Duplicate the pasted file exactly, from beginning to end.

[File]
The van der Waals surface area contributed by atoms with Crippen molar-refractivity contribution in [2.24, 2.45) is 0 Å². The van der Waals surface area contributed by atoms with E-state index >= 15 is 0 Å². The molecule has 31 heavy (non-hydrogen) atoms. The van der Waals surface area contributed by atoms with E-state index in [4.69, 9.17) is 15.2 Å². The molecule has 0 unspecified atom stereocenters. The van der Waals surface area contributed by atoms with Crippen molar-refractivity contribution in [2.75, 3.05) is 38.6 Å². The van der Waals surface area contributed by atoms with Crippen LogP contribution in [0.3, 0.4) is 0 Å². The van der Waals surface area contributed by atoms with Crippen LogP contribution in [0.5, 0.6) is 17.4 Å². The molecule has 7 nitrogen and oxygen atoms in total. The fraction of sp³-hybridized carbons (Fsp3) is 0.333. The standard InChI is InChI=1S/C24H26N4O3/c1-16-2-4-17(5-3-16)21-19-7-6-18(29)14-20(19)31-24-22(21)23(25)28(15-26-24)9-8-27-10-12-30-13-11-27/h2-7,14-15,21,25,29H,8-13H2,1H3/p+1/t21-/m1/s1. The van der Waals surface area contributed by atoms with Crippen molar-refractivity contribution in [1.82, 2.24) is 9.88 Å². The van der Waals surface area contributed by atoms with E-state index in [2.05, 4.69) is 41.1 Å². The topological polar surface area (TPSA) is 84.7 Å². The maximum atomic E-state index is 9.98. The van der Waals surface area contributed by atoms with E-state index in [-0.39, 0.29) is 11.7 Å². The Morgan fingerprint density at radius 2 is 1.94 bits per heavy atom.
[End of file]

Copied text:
The van der Waals surface area contributed by atoms with Crippen molar-refractivity contribution in [2.24, 2.45) is 0 Å². The van der Waals surface area contributed by atoms with E-state index >= 15 is 0 Å². The molecule has 31 heavy (non-hydrogen) atoms. The van der Waals surface area contributed by atoms with E-state index in [4.69, 9.17) is 15.2 Å². The molecule has 0 unspecified atom stereocenters. The van der Waals surface area contributed by atoms with Crippen molar-refractivity contribution in [2.75, 3.05) is 38.6 Å². The van der Waals surface area contributed by atoms with Crippen LogP contribution in [0.3, 0.4) is 0 Å². The van der Waals surface area contributed by atoms with Crippen LogP contribution in [0.5, 0.6) is 17.4 Å². The molecule has 7 nitrogen and oxygen atoms in total. The fraction of sp³-hybridized carbons (Fsp3) is 0.333. The standard InChI is InChI=1S/C24H26N4O3/c1-16-2-4-17(5-3-16)21-19-7-6-18(29)14-20(19)31-24-22(21)23(25)28(15-26-24)9-8-27-10-12-30-13-11-27/h2-7,14-15,21,25,29H,8-13H2,1H3/p+1/t21-/m1/s1. The van der Waals surface area contributed by atoms with Crippen molar-refractivity contribution in [1.82, 2.24) is 9.88 Å². The van der Waals surface area contributed by atoms with E-state index in [2.05, 4.69) is 41.1 Å². The topological polar surface area (TPSA) is 84.7 Å². The maximum atomic E-state index is 9.98. The van der Waals surface area contributed by atoms with E-state index in [-0.39, 0.29) is 11.7 Å². The Morgan fingerprint density at radius 2 is 1.94 bits per heavy atom.